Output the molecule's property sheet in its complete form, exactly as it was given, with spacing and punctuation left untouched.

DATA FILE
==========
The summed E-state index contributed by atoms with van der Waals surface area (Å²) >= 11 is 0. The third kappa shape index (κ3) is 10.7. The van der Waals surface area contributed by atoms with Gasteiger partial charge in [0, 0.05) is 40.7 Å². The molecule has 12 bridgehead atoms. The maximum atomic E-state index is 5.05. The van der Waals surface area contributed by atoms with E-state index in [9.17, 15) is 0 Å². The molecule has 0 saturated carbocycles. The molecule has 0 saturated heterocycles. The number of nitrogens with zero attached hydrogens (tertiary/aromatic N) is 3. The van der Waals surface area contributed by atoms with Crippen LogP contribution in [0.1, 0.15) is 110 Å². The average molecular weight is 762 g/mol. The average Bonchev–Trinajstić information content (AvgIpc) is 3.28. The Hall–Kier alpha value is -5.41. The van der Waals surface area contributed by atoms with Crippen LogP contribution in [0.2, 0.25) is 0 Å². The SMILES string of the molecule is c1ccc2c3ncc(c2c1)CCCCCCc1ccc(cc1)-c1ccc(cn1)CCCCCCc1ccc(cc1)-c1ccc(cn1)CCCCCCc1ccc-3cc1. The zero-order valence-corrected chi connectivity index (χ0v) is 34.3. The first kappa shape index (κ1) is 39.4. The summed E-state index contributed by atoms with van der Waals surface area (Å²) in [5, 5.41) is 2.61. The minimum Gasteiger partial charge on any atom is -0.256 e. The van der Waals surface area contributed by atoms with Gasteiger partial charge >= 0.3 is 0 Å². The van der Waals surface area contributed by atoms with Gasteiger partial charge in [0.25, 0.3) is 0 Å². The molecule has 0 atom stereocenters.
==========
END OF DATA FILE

The summed E-state index contributed by atoms with van der Waals surface area (Å²) >= 11 is 0. The third kappa shape index (κ3) is 10.7. The van der Waals surface area contributed by atoms with Gasteiger partial charge in [0, 0.05) is 40.7 Å². The molecule has 12 bridgehead atoms. The maximum atomic E-state index is 5.05. The van der Waals surface area contributed by atoms with E-state index in [9.17, 15) is 0 Å². The molecule has 0 saturated carbocycles. The molecule has 0 saturated heterocycles. The number of nitrogens with zero attached hydrogens (tertiary/aromatic N) is 3. The van der Waals surface area contributed by atoms with Crippen LogP contribution in [0.1, 0.15) is 110 Å². The average molecular weight is 762 g/mol. The average Bonchev–Trinajstić information content (AvgIpc) is 3.28. The Hall–Kier alpha value is -5.41. The van der Waals surface area contributed by atoms with Crippen LogP contribution in [0.2, 0.25) is 0 Å². The SMILES string of the molecule is c1ccc2c3ncc(c2c1)CCCCCCc1ccc(cc1)-c1ccc(cn1)CCCCCCc1ccc(cc1)-c1ccc(cn1)CCCCCCc1ccc-3cc1. The zero-order valence-corrected chi connectivity index (χ0v) is 34.3. The first kappa shape index (κ1) is 39.4. The summed E-state index contributed by atoms with van der Waals surface area (Å²) in [5, 5.41) is 2.61. The minimum Gasteiger partial charge on any atom is -0.256 e. The van der Waals surface area contributed by atoms with Gasteiger partial charge >= 0.3 is 0 Å². The van der Waals surface area contributed by atoms with Gasteiger partial charge in [0.25, 0.3) is 0 Å². The molecule has 0 atom stereocenters.